With the announcement of Andre Villas-Boas as the new Tottenham Hotspur manager, it brings to an end the long hunt to appoint Harry Redknapp’s successor. The veteran boss was relieved of his duties at White Hart Lane last month after almost four years at the club, leading them to consecutive top five finishes in his three full seasons in North London.
Villas-Boas has been the favourite for the managerial hot-seat since the day of Redknapp’s sacking. Fans have begun to warm to his inevitable appointment, regardless of his stint at Chelsea. An unbeaten season with FC Porto saw his stock rise very quickly and not so long after the 2010/11 Europa League, the Dragões got their fourth trophy that season, his name was being linked with Europe’s biggest teams.
In the end, it was the Blues who paid the required €15m to bring him to Stamford Bridge as Carlo Ancelotti’s replacement.
Hopes, understandably, were high around West London. This was the manager that had surpassed all of Jose Mourinho’s previous records with the Portuguese giants. As such, it was hardly surprising to see him dubbed ‘Mourinho MK: II’.
However, his fresh ideas weren’t welcomed by the senior players, most notably John Terry, Frank Lampard and Didier Drogba. The trio was unhappy with his methods despite being charged with the task of ousting the ‘old guard’ by owner Roman Abramovich.
Unsurprisingly, it wasn’t long before the inexperienced 34-year-old found himself out of work just nine months into his three-year deal.
Villas-Boas’ reputation wasn’t tarnished as a result of his ill-fated spell in London, with AS Roma, Liverpool and Sao Paulo all linked with the young tactician. However, it is now Spurs that have snared the highly rated manager after a lengthy pursuit of the number one contender, even if they were linked with David Moyes, Laurent Blanc and Roberto Martinez.
What Can Fans Expect From AVB?
After the sacking of Redknapp, Spurs were on the receiving end of a media backlash. Many were heavily critical of chairman Daniel Levy, in particular, with some comparing him to the Blackburn Rovers owners The Venkys. This appointment is absolutely pivotal to the Spurs supremo, who will be looking to prove that his decision to sack the former Portsmouth and Southampton boss was the right one.
First and foremost, Villas-Boas will need time at White Hart Lane. At Chelsea, he was expected to transform the fortunes on the pitch instantaneously, with the Champions League a minimum requirement for owner Abramovich. Furthermore, as mentioned, the Russian oligarch charged the young tactician with moving on the ‘old guard’ and ushering in a new era.
The players didn’t warm to him and as a result, forced him out of the club. However, at Spurs, Levy has made his ambition known for some time – Champions League football. Redknapp delivered in 2010 and had it not been for Chelsea’s penalty shoot-out win in Munich, would have done the same in 2012.
In the 34-year-old, Levy has the man to take the club forward, with the long-term sustainability being the priority for the chairman. However, it is absolutely vital that Villas-Boas is given the time and patience to make his mark at White Hart Lane. At Chelsea, he wasn’t given a chance to really implement his methods, with the senior players failing to warm to him.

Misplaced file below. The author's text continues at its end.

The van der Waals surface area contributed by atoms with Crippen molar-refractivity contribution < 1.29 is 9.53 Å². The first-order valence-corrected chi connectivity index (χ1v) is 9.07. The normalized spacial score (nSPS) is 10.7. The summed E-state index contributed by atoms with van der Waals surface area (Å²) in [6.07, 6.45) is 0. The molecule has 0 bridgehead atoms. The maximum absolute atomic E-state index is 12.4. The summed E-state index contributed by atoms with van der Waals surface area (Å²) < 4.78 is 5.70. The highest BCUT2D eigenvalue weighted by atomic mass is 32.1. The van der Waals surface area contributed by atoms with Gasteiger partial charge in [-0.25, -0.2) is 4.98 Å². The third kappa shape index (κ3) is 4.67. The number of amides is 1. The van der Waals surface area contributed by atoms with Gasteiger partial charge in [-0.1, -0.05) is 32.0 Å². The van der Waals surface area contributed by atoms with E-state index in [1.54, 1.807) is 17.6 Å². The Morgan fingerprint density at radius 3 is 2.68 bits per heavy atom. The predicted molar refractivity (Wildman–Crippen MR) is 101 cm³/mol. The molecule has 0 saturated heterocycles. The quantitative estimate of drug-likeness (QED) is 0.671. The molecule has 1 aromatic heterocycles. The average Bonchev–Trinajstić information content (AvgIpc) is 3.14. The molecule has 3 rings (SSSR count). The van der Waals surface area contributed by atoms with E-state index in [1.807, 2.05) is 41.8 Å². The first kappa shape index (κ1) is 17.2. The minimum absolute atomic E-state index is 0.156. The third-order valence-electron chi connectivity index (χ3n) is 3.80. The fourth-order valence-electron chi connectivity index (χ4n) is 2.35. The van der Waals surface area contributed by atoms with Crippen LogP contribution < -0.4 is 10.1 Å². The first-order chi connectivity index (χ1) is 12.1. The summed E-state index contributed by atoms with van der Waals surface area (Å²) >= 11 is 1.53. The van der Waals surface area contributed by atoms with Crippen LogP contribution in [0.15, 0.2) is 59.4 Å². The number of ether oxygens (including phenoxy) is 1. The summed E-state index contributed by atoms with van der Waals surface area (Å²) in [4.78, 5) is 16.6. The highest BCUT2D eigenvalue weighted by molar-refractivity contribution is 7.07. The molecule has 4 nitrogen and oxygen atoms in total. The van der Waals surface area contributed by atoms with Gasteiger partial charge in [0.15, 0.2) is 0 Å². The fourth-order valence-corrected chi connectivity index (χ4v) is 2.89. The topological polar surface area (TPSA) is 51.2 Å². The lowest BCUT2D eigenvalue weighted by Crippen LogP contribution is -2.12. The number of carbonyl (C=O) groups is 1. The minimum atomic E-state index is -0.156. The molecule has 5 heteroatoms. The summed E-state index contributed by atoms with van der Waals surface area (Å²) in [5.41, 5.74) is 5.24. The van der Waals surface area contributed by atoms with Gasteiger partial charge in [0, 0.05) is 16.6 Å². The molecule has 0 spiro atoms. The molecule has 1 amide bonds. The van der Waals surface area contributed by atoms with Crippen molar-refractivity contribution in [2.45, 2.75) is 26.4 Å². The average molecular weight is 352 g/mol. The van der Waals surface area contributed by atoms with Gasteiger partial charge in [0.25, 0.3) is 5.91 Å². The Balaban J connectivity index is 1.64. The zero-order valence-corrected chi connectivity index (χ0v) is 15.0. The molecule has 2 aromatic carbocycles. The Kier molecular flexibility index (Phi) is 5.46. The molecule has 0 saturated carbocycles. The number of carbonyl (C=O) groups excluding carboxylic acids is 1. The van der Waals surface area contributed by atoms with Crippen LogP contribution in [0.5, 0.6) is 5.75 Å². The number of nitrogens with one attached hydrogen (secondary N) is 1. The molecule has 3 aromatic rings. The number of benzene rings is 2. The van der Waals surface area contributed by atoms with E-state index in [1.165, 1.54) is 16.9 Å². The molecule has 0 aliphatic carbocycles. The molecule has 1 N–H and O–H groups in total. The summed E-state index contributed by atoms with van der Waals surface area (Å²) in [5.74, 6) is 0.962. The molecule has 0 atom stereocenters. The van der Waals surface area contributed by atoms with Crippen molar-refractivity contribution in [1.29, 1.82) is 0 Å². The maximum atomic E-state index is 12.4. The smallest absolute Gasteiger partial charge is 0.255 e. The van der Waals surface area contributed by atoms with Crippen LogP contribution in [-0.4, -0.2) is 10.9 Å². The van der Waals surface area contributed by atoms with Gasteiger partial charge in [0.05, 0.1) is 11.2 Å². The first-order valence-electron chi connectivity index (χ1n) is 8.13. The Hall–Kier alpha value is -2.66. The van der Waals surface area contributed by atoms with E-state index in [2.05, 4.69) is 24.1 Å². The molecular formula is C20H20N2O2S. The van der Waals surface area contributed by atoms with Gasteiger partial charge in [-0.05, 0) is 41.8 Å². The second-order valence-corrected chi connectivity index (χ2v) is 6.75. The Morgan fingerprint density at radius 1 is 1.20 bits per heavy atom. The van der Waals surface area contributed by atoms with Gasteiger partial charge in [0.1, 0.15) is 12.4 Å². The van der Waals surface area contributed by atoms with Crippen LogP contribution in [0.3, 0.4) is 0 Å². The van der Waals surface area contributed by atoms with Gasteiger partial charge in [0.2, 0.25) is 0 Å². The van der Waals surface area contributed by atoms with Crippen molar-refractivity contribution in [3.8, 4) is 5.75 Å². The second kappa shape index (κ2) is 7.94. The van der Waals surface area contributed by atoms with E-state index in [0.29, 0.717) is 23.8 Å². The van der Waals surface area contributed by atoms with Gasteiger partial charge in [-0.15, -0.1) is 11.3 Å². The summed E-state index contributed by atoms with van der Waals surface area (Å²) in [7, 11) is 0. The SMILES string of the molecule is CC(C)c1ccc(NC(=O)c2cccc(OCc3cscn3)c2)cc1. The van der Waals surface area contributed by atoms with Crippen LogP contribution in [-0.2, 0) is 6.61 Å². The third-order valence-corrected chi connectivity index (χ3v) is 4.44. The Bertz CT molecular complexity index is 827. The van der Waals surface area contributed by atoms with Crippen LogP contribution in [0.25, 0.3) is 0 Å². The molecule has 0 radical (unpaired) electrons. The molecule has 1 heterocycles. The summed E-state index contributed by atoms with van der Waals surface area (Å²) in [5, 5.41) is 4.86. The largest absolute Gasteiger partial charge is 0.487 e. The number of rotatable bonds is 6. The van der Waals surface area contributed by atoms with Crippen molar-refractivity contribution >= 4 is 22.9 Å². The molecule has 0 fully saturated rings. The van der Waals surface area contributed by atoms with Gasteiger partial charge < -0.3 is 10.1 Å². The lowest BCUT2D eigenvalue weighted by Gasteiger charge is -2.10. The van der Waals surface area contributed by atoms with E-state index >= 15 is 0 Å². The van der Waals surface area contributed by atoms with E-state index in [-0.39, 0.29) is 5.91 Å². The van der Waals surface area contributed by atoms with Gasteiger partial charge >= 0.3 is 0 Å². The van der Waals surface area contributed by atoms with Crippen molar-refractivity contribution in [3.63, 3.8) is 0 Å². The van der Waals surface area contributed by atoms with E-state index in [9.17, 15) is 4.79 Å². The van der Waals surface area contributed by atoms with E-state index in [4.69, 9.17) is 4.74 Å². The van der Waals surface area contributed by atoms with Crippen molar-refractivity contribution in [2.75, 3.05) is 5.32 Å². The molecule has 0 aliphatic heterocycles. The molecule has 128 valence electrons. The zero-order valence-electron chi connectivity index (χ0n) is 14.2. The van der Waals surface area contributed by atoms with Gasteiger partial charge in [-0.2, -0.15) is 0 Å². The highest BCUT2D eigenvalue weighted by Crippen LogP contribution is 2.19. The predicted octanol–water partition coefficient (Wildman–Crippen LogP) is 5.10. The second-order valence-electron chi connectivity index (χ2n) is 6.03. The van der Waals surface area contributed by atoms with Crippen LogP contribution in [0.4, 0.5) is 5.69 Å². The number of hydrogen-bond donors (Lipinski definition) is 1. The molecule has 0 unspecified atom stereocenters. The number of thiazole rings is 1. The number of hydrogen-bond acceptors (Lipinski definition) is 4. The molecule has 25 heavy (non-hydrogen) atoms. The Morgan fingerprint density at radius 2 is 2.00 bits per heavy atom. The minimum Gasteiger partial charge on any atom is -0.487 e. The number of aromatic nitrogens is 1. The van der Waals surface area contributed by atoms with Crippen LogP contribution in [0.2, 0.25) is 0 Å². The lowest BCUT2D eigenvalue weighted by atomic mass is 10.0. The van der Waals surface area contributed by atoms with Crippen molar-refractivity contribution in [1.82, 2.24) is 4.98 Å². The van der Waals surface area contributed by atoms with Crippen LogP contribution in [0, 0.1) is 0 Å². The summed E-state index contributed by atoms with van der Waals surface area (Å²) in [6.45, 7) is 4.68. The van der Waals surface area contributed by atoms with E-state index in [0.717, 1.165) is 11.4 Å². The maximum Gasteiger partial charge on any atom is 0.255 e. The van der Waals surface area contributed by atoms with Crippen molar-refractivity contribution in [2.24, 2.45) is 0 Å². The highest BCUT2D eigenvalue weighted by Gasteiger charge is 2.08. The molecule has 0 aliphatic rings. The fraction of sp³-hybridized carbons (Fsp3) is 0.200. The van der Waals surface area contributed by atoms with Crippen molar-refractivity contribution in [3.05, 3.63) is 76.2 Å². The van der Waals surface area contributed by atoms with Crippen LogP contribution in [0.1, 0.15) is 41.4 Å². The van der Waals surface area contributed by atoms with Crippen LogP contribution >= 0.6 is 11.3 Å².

At Spurs, however, he has a completely different set-up to work with. A younger squad which has been devoid of tactical sense in recent years will only bolster the club’s chances of securing a higher finish over the next two years. Secondly, unlike at Chelsea, Villas-Boas won’t have any real vocal opposition in the dressing room, apart from, perhaps, Rafael van der Vaart, who has been linked with a return to Hamburg.
The players available fit into his system, with Villas-Boas preferring a fluid 4-3-3 formation. The 34-year-old will likely be forced to make do without Luka Modric, who is expected to leave Spurs this summer. A deep-lying playmaker, one that fits into his midfield three, is vital before the new season. Joao Moutinho and Nuri Sahin, of Porto and Real Madrid, have been the two stand-out candidates as the Croatian’s replacement.
Two arrivals that are expected to be announced soon are Jan Vertonghen and Gylfi Sigurdsson, from Ajax and Hoffenheim respectively. The duo will fit into Villas-Boas’ system effortlessly, with the latter being the goalscoring midfielder he prefers in the middle of the park, whilst the former the quick, continental centre-back that is able to instigate attacks from the back.
They are the first of a number of players that are believed to be arriving this summer, with Internacional duo Oscar and Leandro Damiao just two that have been linked with a move to North London. With a takeover also believed to be imminent, Villas-Boas is believed to possess a weighty war-chest to strengthen this summer.
Patience! Tottenham Hotspur
As previously mentioned, patience is what Villas-Boas needs to succeed at White Hart Lane. Chelsea failed to deliver this and as a result, was forced into a costly pay-out of the Portuguese manager. Changes won’t be instant with Spurs and even if the results don’t make the expectations of the fans, the 34-year-old will need the support of the board as well as the Spurs faithful.
The North London giants are, once again, going to go through a transitional period and results aren’t likely to be enough for a top four finish next season. However, sacking Villas-Boas, like the Blues did if he fails to meet the expectations, would be the wrong way to go about it. Sticking with the Portuguese tactician, regardless of performances on the pitch, is the way to move forward.
If Spurs are to achieve the long-term sustainability they desire, they need to persist with the new manager in the long-run. Judging from the response of fans and his appointment, they are ready to welcome Villas-Boas with open arms.